The diagnosis of pneumonia is usually- easily made in older children, since nearly all symptoms with the exception of the sputum are typical, —the same as in adults, VIZ: diminished and bronchial breathing, bron chophony, dulness, and increased vocal fremitus. On the other hand, the diagnosis in young infants presents many difficulties where chill, cough, and pain in the side are absent, herpes labialis occurring less frequently than in adults. Instead of these, abdominal pains and symp toms frotn other organs may preclotninate. It may readily be under stood that beginners usually do not think of pneumonia at all, and rather assume anything else (gastric fever, meningitis, etc.). This is quite pardonable, since the objective symptoms often are not present until from the third to the sixth day. This is particularly the case in apical pneumonia, which also in many other respects presents the most diffi culties for diagnosis, as is sufficiently shown by the above description of the t.lisease.
In bronchopneumonia the question usually hinges on whether only a bronchitis is present, or in addition thereto a pulmonary- consolidation; in other words, whether a bronchopneumonia is present or not. In croupous pneumonia the difficulty is mostly as to whether a pulmonary affection is present or not.
In cases where there is a sudden elevation and a continuous tem perature the possibility- of a croupous pneumonia must be constantly born in mind, even when no symptoms point directly to the respiratory apparatus. Indeed, pain and cough are frequently absent, and one is prone to attribute the accelerated respiration to the temperature. 'Usually, however, the characteristic grunting expiration is present, and also a somewhat clysmiceic (labored) respiration which directs our atten tion to the lungs. One must make it a rule to make daily examinations of the lungs in all eases of high temperature. By doing so, unimpor tant symptoms, whieh were not previously- present, will be promptly and correctly interpreted, thus avoiding delay in diagnosis of a croupous pneumonia, a suspicion of which is only sometimes aroused by the sud den decline of the temperature on the fifth to the seventh day-, when it is usually- easily established. Whoever does not make it a rule to search for croupous pneumonia (especially also over the scapulm), will at times overlook this disease, and perhaps only later will be able to properly estimate the previous condition by the occurrence of a purulent pleu risy; furthermore, systematic taking of the temperature is valuable for diagnosis, inasmuch as a high and continuous temperature is seldom_ seen under ant- other circumstances.
Bronchial breathing and bronchophony over a circumscribed area, where they were previously absent and which disappear again after a few days, are frequently the only pulmonary physical signs in central (especially in apical) pneun-mnia, and are sufficient to establish the diag nosis which often can be made with considerable certainty many days previous to the late manifestations of pulmonary consolidation, namely, by the sudden onset with high continuous temperature, and by the accelerated and somewhat elyspmeic breathing with grunting expira tion. The absence of bronchophony and bronchial breathing in pneu nionia is frequently due only to the fact that the infant breathes super ficially. Crying and coughing with the resulting deep inspirations will then cause these symptoms to become plainly manifest.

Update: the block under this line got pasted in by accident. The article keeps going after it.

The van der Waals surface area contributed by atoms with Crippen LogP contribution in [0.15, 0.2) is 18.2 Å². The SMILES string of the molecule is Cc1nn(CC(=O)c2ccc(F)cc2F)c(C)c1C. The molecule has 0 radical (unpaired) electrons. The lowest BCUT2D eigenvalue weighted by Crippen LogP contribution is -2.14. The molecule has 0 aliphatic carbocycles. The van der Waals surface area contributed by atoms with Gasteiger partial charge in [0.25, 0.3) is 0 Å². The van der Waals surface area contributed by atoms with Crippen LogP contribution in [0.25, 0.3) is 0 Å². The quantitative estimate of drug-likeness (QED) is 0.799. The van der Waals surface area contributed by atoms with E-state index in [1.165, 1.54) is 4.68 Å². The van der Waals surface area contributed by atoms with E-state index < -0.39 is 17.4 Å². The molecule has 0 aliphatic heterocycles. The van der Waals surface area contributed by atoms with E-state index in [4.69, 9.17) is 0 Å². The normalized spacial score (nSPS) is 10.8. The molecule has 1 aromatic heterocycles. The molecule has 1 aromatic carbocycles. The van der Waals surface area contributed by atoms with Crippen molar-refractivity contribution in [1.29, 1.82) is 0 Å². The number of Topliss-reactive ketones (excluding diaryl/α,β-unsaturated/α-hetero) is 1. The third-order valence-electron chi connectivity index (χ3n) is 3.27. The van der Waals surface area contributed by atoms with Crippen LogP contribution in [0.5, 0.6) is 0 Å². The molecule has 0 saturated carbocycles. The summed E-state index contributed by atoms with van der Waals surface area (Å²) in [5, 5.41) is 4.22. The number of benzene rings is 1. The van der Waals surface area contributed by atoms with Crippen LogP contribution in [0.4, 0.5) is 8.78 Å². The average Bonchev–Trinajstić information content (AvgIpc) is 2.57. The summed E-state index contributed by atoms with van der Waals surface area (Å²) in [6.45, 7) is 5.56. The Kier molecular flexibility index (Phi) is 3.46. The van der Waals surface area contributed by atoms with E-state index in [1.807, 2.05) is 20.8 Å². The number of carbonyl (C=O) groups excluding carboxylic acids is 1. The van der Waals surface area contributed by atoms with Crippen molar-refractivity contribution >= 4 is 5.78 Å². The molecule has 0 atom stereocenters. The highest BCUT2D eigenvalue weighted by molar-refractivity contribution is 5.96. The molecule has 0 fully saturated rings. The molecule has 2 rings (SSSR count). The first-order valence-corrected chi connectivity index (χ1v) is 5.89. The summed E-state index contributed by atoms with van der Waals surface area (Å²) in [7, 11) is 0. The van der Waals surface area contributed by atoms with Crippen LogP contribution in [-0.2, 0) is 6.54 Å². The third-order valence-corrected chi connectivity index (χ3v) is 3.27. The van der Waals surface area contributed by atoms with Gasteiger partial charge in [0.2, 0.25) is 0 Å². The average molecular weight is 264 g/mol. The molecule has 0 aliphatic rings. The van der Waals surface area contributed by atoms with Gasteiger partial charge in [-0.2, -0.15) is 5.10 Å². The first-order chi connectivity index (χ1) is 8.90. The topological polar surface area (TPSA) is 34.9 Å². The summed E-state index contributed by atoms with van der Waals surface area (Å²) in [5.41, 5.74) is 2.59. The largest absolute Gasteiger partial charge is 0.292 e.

One should always remember that in percussing a crying infant, and especially if it is pressing down, that a slight dulness may be present over the lower and posterior portions of the lungs under normal condi tions. But this disappears again on inspiration, and therefore may be easily distinguished from a dulness resulting from a pathological condi tion. Furthermore, there is frequently found at the pulmonohepatic border behind and on the right side greater dulness than in the left. This is caused by the large size of the liver. Those who are inexperienced are apt to regard this relationship as dulness within the thoracic cavity-. The normal vesicular breathing readily shows, however, that no patho logical condition is present, and confirms the view that this dulness has its seat within the range of the liver. In small children the spinous pro cesses are counted with difficulty. It is more practical under these circumstances to determine the lower border of the lungs behind, accord ing to the ribs. It is normally found at the tenth rib in the posterior scapular line, and is easily determined by counting from the twelfth rib.
Owing to insufficient pulmonic findings, a differential diagnosis. must be made in many febrile infectious diseases in their beginning. When cerebral symptoms are present one readily thinks of meningitis. But tuberculous meningitis, which on account of its great frequency is likely to be thought of first, develops slowly; and, moreover, convulsions and stupor are not present in the beginning as in cerebral pneumonia, but come on later in the course of the disease. The temperature in tuber culous meningitis is mostly moderate and varying in character. The meningeal symptoms in croupous pneumonia are incomplete; irregular and retarded pulse, dilatation of the pupils, and paralysis, are almost always absent.